By Amos C. Nagbe
MONROVIA – The whereabouts of the tough-talking National Vice Chair for Legal Affairs of Liberia National Union (LINU), Edwin Yorvos, remains unknown after he narrowly escaped two separate life-threatening incidents involving his home and vehicle.
The two violent attacks on the home and vehicle of Yorvos are believed to be politically motivated and have led to Yorvos going into hiding in the wake of threats posed to his life amid violent incidents in the country.
Early on July 15, 2023, a property belonging to Yorvos in Congo Town, was completely burned to ashes resulting in the loss of several valuables including household items and an unspecified amount of money.
The Liberia National Fire Service (LNFS) is yet to disclose the cause of the fire, but eyewitnesses said some unknown men riding on motorcycles threw handmade bombs into the building under the cover of darkness.
Police investigating – the alleged attacks said they were also looking into the motives of the fire incident.
A police officer who spoke to this paper on the basis of anonymity, because he is not authorized to speak to the press, said, they are considering facts that the alleged perpetrators whether to seek to incite fear in the tough-talking politician who has been a vocal critic of government over the last few months.
Police in Monrovia are also investigating another incident, which led to the destruction of Yorvos’ vehicle a few yards away from the Party’s Headquarters in Sinkor before the July 15, 2023 fire incident.
According to an eyewitness, two armed men wearing black jackets and jeans got off a motorcycle and were seen minutes later smashing the vehicle with other documents taken along with them.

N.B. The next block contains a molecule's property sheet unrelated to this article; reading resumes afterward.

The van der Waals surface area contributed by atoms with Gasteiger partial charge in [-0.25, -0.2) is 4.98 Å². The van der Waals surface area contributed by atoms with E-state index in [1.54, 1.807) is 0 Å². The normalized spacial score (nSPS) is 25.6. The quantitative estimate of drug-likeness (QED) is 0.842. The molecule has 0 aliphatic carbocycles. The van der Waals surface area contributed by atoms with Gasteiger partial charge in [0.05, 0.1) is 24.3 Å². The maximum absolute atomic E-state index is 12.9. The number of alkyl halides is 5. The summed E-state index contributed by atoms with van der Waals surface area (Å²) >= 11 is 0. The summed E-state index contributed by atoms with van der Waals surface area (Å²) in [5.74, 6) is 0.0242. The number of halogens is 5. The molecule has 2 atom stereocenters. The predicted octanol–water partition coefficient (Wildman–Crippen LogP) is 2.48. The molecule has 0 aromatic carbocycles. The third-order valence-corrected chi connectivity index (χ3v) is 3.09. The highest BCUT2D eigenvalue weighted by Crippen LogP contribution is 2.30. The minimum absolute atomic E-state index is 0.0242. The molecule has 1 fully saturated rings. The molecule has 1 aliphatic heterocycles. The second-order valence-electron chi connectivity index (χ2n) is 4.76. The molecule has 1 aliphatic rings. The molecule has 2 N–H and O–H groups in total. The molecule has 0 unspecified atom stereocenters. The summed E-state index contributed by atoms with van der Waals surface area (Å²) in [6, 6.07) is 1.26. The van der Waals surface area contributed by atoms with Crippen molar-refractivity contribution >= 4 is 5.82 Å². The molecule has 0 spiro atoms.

Yorvos has been a critical voice on national security and political stabilization issues most especially the controversial salary reduction of civil servants through an unpopular government’s salary harmonization scheme which witnessed the unconstitutional drop in wages.
He has been noted for saying instead of cutting salaries, it was preferable for the government to cut taxes to improve the purchasing power of ordinary Liberians as a means of dealing with the recession faced by the country instead of increasing the hardship of Liberians.
Yorvos also recently called on Liberians not to re-elect President George Manneh Weah for several reasons including the unjust deduction of civil servants’ salaries.
Liberians are expected to participate in the runoff elections on November 14 after none of the 20 presidential candidates secured 50 percent of the votes cast in last week’s election.
The country is tense. There were violent clashes among rival political parties’ supporters with some people being killed in Lofa, Nimba, and Montserrado counties.The United Nations is concerned about the situation.
“We are concerned by reported instances of election-related violence, use of language that could amount to hate speech, and attacks on journalists in Liberia ahead of the general election on 10 October,” said UN Human Rights Office Spokesperson, Seif Magango.
Madam Magango said the UN was particularly concerned about the electoral violence in Nimba, Montserrado, and Grand Cape Mount counties.
Political pundits -believe campaign messages have deepened political divides. Tribal sentiment is high and is also brewing tension in a country that witnessed 14 years of civil upheaval.
Although the police have assured Liberians that they are committed to maintaining the peace during and after the elections, some Liberians believe that the police are overwhelmed, and some think the police are incapacitated to rapidly deal with violence.
Supporters of both main parties have accused each other of instigating the violence. Videos circulating on social media depict scenes of chaos, with rival groups engaged in altercations and hurling objects at each other, sending shockwaves through the community.
The incident in September comes just under two months after a similar outbreak of violence between rival party followers in Monrovia, which reportedly resulted in numerous injuries and widespread condemnation from both the international community and some concerned citizens.
Calls have been made for Former Vice President Joseph Boakai, representing the Unity Party, and President George Weah, leader of the Coalition for Democratic Change, to personally condemn the violence and urge restraint by their supporters, according to news reports.